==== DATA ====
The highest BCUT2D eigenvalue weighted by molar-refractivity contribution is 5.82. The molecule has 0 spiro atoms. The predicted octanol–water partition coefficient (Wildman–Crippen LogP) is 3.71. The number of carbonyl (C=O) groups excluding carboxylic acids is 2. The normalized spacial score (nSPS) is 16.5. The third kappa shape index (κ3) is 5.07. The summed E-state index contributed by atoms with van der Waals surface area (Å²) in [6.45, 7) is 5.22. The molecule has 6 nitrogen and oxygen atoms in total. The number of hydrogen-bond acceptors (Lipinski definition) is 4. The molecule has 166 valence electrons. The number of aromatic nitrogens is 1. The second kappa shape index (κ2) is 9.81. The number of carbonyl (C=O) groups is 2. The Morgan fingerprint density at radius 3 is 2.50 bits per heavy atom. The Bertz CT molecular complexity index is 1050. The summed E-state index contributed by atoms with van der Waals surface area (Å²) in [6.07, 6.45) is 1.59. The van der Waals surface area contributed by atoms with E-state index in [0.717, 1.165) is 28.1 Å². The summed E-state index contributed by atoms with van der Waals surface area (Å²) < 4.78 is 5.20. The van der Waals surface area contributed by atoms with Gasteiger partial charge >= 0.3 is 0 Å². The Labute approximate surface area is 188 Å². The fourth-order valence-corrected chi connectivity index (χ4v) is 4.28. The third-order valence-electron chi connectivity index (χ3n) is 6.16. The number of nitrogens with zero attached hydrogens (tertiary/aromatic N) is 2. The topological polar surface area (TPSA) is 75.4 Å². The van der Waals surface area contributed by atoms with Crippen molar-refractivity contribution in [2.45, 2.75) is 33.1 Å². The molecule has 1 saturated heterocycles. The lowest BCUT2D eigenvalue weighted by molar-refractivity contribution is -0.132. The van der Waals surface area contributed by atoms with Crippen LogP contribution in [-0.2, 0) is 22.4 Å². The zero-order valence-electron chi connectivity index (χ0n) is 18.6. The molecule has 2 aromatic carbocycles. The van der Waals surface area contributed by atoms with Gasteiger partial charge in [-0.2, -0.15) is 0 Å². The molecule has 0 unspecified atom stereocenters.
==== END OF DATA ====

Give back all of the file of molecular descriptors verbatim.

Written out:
The highest BCUT2D eigenvalue weighted by molar-refractivity contribution is 5.82. The molecule has 0 spiro atoms. The predicted octanol–water partition coefficient (Wildman–Crippen LogP) is 3.71. The number of carbonyl (C=O) groups excluding carboxylic acids is 2. The normalized spacial score (nSPS) is 16.5. The third kappa shape index (κ3) is 5.07. The summed E-state index contributed by atoms with van der Waals surface area (Å²) in [6.45, 7) is 5.22. The molecule has 6 nitrogen and oxygen atoms in total. The number of hydrogen-bond acceptors (Lipinski definition) is 4. The molecule has 166 valence electrons. The number of aromatic nitrogens is 1. The second kappa shape index (κ2) is 9.81. The number of carbonyl (C=O) groups is 2. The Morgan fingerprint density at radius 3 is 2.50 bits per heavy atom. The Bertz CT molecular complexity index is 1050. The summed E-state index contributed by atoms with van der Waals surface area (Å²) in [6.07, 6.45) is 1.59. The van der Waals surface area contributed by atoms with E-state index in [0.717, 1.165) is 28.1 Å². The summed E-state index contributed by atoms with van der Waals surface area (Å²) < 4.78 is 5.20. The van der Waals surface area contributed by atoms with Gasteiger partial charge >= 0.3 is 0 Å². The Labute approximate surface area is 188 Å². The fourth-order valence-corrected chi connectivity index (χ4v) is 4.28. The third-order valence-electron chi connectivity index (χ3n) is 6.16. The number of nitrogens with zero attached hydrogens (tertiary/aromatic N) is 2. The topological polar surface area (TPSA) is 75.4 Å². The van der Waals surface area contributed by atoms with Crippen molar-refractivity contribution in [2.45, 2.75) is 33.1 Å². The molecule has 1 saturated heterocycles. The lowest BCUT2D eigenvalue weighted by molar-refractivity contribution is -0.132. The van der Waals surface area contributed by atoms with Crippen LogP contribution in [-0.2, 0) is 22.4 Å². The zero-order valence-electron chi connectivity index (χ0n) is 18.6. The molecule has 2 aromatic carbocycles. The van der Waals surface area contributed by atoms with Gasteiger partial charge in [-0.2, -0.15) is 0 Å². The molecule has 0 unspecified atom stereocenters.